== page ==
We all know that books are imperfect substitutes for each other because if there were, by golly, I still wouldn’t be waiting (semi-patiently) for George R.R. Martin’s Dance with Dragons. I’d have read Coraline by Neil Gaiman and I wouldn’t bother. If books were interchangeable, I wouldn’t have stood in line to get Patrick Rothfuss’s signature. Scheherazade would never have lasted a thousand Arabian nights, because the King wouldn’t have cared how the story ended.
Now, I don’t deny that books are imperfect substitutes for each other. And I don’t deny that this results in price competition. But as a general rule, the better the author, the harder it is to find a good old-fashioned economic substitute for her Conversely, the worse the author, the easier it is to substitute. It’s really easy to bore people. It’s hard to entertain them. And the authors who can make you laugh consistently–or keep you on the edge of your seat–or have you reaching for your hankie–you know they are not interchangeable.
So, when someone says that price must tend towards the marginal cost of distribution, you are implicitly saying that authors write indistinguishable crap. And frankly, if I believed I wrote indistinguishable crap, I wouldn’t bother writing.
One of the reasons that competition is so imperfect in the book world is that this is a field that is very hard to enter. Oh, you might think it’s easy–all you have to do is slap words down and put a book up on a Kindle. But it is hard to write a book, and it is a thousand times harder to write a good book. It takes a lot of skill and a lot of talent. Self-publishing doesn’t make it any easier to write a good book–it just makes it easier to take a bad book to market.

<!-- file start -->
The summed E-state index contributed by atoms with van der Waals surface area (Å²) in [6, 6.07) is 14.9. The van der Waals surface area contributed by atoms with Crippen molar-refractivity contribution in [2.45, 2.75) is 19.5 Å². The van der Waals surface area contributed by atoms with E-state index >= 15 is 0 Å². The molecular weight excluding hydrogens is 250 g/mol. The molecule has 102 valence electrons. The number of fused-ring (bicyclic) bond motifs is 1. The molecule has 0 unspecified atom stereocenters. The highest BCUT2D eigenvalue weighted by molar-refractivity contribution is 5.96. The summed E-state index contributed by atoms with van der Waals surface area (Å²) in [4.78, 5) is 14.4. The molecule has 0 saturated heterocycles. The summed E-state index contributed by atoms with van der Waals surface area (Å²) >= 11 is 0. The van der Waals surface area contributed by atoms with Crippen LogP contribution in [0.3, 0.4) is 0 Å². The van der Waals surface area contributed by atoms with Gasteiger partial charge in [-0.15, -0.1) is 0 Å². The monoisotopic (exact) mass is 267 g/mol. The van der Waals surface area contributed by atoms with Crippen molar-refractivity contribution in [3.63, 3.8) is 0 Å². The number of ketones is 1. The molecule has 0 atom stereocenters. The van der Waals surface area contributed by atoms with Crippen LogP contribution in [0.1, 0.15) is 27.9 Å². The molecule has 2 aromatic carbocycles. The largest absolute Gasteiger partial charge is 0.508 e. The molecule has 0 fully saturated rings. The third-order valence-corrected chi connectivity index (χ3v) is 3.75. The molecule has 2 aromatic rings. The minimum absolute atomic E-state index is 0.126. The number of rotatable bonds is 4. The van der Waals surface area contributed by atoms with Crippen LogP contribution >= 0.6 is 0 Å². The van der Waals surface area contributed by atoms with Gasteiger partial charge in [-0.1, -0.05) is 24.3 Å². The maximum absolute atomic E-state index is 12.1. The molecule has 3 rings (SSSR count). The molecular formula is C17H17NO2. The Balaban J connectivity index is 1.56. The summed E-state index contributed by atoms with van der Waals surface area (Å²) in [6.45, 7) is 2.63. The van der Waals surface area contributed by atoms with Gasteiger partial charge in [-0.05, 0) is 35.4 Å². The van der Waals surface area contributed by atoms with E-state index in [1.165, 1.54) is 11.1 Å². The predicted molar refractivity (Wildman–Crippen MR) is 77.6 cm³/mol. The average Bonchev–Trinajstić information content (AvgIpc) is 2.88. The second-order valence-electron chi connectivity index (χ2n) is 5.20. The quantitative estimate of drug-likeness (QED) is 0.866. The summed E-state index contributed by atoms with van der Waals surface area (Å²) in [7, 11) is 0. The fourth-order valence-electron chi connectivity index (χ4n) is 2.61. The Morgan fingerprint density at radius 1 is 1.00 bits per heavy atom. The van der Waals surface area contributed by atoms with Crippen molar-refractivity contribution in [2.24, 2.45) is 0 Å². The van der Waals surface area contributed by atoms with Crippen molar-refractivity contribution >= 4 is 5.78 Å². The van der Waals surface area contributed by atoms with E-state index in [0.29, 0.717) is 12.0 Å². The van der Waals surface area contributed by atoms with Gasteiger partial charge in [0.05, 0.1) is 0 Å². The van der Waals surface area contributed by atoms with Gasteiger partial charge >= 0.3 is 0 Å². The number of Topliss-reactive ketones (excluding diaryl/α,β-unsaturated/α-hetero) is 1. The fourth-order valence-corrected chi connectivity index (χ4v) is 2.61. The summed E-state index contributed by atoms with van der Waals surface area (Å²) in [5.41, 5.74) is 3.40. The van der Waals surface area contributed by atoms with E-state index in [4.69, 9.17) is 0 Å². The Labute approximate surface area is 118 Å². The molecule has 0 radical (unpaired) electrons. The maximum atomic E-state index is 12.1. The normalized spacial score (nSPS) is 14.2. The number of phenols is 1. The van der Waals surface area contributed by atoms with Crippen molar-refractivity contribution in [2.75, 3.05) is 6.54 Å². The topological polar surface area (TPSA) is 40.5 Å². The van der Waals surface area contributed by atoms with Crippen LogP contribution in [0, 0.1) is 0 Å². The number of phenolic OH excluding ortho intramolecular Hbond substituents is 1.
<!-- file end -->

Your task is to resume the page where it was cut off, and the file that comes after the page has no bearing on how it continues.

Writing a book is so hard that there are not enough truly awesome authors in this world to keep the voracious readers in excellent books for all their reading hours. Voracious readers have to settle for “really good” authors and “enjoyable” books. If they read fast and often enough, they’ll delve into the “okay” territory just so they have something to read.
So yeah, I’m not worried about author compensation. It is already the case that authors like Stephen King can charge $34.99 for a book, while authors like Courtney Milan charge $7.99. There’s a reason for that, folks, and it’s because Courtney Milan is a really, really poor economic substitute for Stephen King.
I do think there are some ramifications to the e-revolution. I do think that there’s unmet demand for more reasonably-priced works. And I do think that price-competition will force the price of many books down. But I don’t think that having 500,000 books on Amazon priced at $0.99 will so transform the book industry that everyone will have to drop their prices to $0.99 and will still only sell 100 copies. The book industry has managed to survive against a backdrop where every single excellent book from a century ago is available for free.